Couscous on
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  • monikermoniker Registered User regular
    Doodmann wrote: »
    I thought Taft was part of the problem re-corruption with teapot done and stuff. They both get a ton of bonus points regardless for National Parks

    Teapot Dome was Harding.

    Basically TR thought Taft was doing it wrong, so hold my whiskey...

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  • IlpalaIlpala Just this guy, y'know Texas booniesRegistered User regular
    Trace wrote: »
    also one of the funniest disses against Trump was when Bush Sr. and his wife decided to go to the superbowl instead of Trump's inauguration

    To be fair it was a hell of a game. For three quarters. And then, darkness.

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  • PhillisherePhillishere Registered User regular
    Teddy’s imperialism was real, and he died a broken man when his striden out-of-office shaming of Wilson for not getting into WWI ended with his son dying in the trenches. He’s not a shining spot of virtue.

    But he was also genuinely committed to improving the nation and its citizens, and his declaration that the Americas were the domain of the U.S. was as much to stop the Europeans from using Latin America as their favorite target for domestic crowd-pleasing military actions as it was imperialistic.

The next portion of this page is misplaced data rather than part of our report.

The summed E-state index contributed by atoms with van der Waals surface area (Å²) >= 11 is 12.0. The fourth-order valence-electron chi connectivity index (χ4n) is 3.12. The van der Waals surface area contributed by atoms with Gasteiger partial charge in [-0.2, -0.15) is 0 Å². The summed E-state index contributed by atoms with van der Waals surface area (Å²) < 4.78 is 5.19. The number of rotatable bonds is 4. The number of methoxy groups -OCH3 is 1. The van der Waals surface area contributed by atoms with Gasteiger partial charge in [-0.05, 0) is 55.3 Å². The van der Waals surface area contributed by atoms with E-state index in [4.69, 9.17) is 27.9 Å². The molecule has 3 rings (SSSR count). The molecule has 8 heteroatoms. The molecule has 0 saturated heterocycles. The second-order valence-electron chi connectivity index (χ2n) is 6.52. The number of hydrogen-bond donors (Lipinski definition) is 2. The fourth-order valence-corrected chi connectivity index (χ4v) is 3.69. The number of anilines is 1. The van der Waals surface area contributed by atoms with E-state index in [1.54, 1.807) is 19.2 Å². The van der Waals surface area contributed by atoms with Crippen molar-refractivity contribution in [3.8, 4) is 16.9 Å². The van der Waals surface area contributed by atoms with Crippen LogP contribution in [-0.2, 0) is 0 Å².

CptKemzikDuke 2.0
  • CouscousCouscous Registered User regular
    Quentin Roosevelt died in aerial combat rather than the trenches.

    The other sons also were in the military in WWI. Even Kermit, who I will always imagine as a muppet no matter how many times I see pictures of him.

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  • PhillisherePhillishere Registered User regular
    Couscous wrote: »
    Quentin Roosevelt died in aerial combat rather than the trenches.

    The other sons also were in the military in WWI. Even Kermit, who I will always imagine as a muppet no matter how many times I see pictures of him.

    Kermit’s son Kermit also went on the be the key man in overthrowing the Iran government. Family legacies in U.S. politics tend to be pretty dark.

    FencingsaxKetBraTicaldfjamShorty
  • PLAPLA The process.Registered User regular
    Couscous wrote: »
    Quentin Roosevelt died in aerial combat rather than the trenches.